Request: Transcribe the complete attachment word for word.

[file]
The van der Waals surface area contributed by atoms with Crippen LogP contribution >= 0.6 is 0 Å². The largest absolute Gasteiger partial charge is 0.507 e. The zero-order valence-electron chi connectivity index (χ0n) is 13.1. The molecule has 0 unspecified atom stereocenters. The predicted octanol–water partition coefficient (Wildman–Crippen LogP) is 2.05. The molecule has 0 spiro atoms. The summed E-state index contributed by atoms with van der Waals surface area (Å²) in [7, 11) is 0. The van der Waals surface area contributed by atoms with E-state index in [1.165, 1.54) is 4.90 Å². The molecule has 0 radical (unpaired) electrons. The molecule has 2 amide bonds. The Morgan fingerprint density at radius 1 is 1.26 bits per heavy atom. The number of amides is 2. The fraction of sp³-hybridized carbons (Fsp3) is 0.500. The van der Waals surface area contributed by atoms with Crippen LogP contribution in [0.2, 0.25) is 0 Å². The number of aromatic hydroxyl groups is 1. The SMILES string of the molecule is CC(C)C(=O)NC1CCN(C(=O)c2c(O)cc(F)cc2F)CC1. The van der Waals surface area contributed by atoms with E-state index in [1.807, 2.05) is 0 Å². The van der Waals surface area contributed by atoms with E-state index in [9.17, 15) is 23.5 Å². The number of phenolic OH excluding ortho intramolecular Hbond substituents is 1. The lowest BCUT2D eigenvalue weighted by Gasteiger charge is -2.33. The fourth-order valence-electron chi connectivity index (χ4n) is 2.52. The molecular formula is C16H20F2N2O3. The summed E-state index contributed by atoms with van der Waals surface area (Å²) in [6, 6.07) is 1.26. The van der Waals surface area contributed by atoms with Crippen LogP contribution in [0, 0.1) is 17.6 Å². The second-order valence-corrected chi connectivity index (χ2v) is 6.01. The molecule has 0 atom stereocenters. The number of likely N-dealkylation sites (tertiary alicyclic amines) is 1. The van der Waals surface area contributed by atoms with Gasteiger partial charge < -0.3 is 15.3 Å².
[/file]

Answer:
The van der Waals surface area contributed by atoms with Crippen LogP contribution >= 0.6 is 0 Å². The largest absolute Gasteiger partial charge is 0.507 e. The zero-order valence-electron chi connectivity index (χ0n) is 13.1. The molecule has 0 unspecified atom stereocenters. The predicted octanol–water partition coefficient (Wildman–Crippen LogP) is 2.05. The molecule has 0 spiro atoms. The summed E-state index contributed by atoms with van der Waals surface area (Å²) in [7, 11) is 0. The van der Waals surface area contributed by atoms with E-state index in [1.165, 1.54) is 4.90 Å². The molecule has 0 radical (unpaired) electrons. The molecule has 2 amide bonds. The Morgan fingerprint density at radius 1 is 1.26 bits per heavy atom. The number of amides is 2. The fraction of sp³-hybridized carbons (Fsp3) is 0.500. The van der Waals surface area contributed by atoms with Crippen LogP contribution in [0.2, 0.25) is 0 Å². The number of aromatic hydroxyl groups is 1. The SMILES string of the molecule is CC(C)C(=O)NC1CCN(C(=O)c2c(O)cc(F)cc2F)CC1. The van der Waals surface area contributed by atoms with E-state index in [1.807, 2.05) is 0 Å². The van der Waals surface area contributed by atoms with E-state index in [9.17, 15) is 23.5 Å². The number of phenolic OH excluding ortho intramolecular Hbond substituents is 1. The lowest BCUT2D eigenvalue weighted by Gasteiger charge is -2.33. The fourth-order valence-electron chi connectivity index (χ4n) is 2.52. The molecular formula is C16H20F2N2O3. The summed E-state index contributed by atoms with van der Waals surface area (Å²) in [6, 6.07) is 1.26. The van der Waals surface area contributed by atoms with Crippen LogP contribution in [0, 0.1) is 17.6 Å². The second-order valence-corrected chi connectivity index (χ2v) is 6.01. The molecule has 0 atom stereocenters. The number of likely N-dealkylation sites (tertiary alicyclic amines) is 1. The van der Waals surface area contributed by atoms with Gasteiger partial charge < -0.3 is 15.3 Å².